The World Next Week podcast is up. Bob McMahon and I discussed the first anniversary of Hugo Chavez’s death amid widespread protests in Venezuela, Israeli prime minister Benjamin Netanyahu’s visit to the United States, and Obama’s budget for the 2015 fiscal year.
- Next week Venezuelans observe the first anniversary of the death of the man who dominated their politics for more than a decade, Hugo Chavez. The anniversary comes amidst growing popular unrest. Protests that began with a few students in western Venezuela have spread across the country and drawn in many other groups. The unrest is driven in good part by Venezuela’s economic woes: its economic growth rate has slowed sharply despite the country’s oil riches, the inflation rate has surpassed 50 percent, and food and basic necessities are in short supply. Add in extensive corruption, an appallingly high rate of violent crime, and widespread doubts about where President Nicolas Maduro is taking the country and it’s not surprising that many Venezuelans are unhappy. Maduro’s main response so far to the public’s unhappiness has been to arrest opposition leaders, blame the United States for meddling in Venezuela’s affairs, and declare a six-day national holiday in the run-up to Carnaval.
- Israeli prime minister Benjamin Netanyahu meets with President Obama in Washington on Monday. The two will have much to talk about, with Iran’s nuclear program, the Middle East peace process, and Syria being the most obvious topics. Netanyahu will speak on Tuesday to the annual meeting of the American Israel Public Affairs Committee (AIPAC), which has been pressing the White House and Congress to impose tough, new sanctions on Iran. The White House has been resisting those calls, and Secretary of State John Kerry and Secretary of the Treasury Jack Lew will be making the administration’s case at the AIPAC conference. Given the oft-reported personal and policy differences between Netanyahu and Obama, Middle East hands will watching closely to see if any of those disagreements spill out into public view.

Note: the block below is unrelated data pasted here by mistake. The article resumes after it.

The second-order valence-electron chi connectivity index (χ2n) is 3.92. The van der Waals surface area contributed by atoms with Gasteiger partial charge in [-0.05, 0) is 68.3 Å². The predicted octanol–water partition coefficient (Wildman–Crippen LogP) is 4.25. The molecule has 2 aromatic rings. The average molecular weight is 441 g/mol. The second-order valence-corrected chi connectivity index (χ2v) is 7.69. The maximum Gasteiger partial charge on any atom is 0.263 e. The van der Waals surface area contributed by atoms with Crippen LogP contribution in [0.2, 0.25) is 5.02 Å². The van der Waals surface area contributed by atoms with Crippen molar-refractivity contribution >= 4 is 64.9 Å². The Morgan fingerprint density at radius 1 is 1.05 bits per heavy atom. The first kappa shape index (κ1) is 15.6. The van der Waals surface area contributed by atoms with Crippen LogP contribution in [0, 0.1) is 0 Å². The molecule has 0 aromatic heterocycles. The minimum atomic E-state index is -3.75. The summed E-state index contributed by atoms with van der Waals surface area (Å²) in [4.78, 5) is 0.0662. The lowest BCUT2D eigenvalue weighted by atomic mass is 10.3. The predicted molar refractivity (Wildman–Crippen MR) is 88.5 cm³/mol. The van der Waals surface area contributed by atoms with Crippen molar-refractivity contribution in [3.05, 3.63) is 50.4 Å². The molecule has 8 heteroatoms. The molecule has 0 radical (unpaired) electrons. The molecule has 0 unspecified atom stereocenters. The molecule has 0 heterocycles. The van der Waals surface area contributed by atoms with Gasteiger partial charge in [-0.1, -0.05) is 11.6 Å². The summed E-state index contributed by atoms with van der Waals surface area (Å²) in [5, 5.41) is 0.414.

- President Obama officially unveils his proposed budget for FY2015 on Tuesday. In keeping with Washington tradition, the plan’s main features have already been leaked to the media: a 1 percent for federal civilian workers and military personnel; $56 billion in new spending to create manufacturing jobs and fund college training and early childhood education programs; a reduction of the size of the Army to its smallest since just before World War II, and abandonment of the GOP-supported proposal to change how to calculate cost-of-living increases for Social Security. The odds that Congress will enact the budget plan as is are somewhere between nil and none. Look for the FY15 budget to be settled by Washington’s favorite budgeting technique, the continuing resolution.
- Bob’s Figure of the Week is Joaquín Guzmán Loera. My Figure of the Week is 63 percent. Our audience-nominated Figures of the Week come from TWNW listeners Anthony Reid (@DonnyLebowski), who offered up Viktor Yanukovych, Manuel Mahler-Hutter (@mahlerhutter), who nominated “those that took over control in Kyiv this week,” and ngo24.com (@ngo24com), who proposed “Sikorski, Steinmeier and Fabius.” As always, you’ll have to listen to the podcast to find out why.
For more on the topics we discussed in the podcast check out:
Venezuela: CFR.org provides an interactive timeline of Chavez’s rise to power and his influence on Venezuala. CNN outlines the divisions between government supporters and opposition forces. Time argues that protesters are unlikely to achieve regime change in Venezuela. The Washington Post writes that “Carnaval could sap Venezuela’s protests.”
Netanyahu: The Wall Street Journal discusses President Obama’s “Mideast diplomatic push.” USA Today previews the discussion between Netanyahu and Obama. Reuters reports that Netanyahu will want to focus on Iran. The Jerusalem Post predicts that Obama is unlikely to unveil a peace framework during the meeting next week.
U.S. Budget: The Washington Post writes that many federal workers are optimistic about the budget. Bloomberg reports that the new budget proposes a 1 percent pay raise for federal workers. The Los Angeles Times reports that President Obama and Speaker of the House John Boehner met one-on-one to discuss the budget and other issues. The New York Times reports that Obama’s budget omits a plan to cut Social Security cost-of-living increases.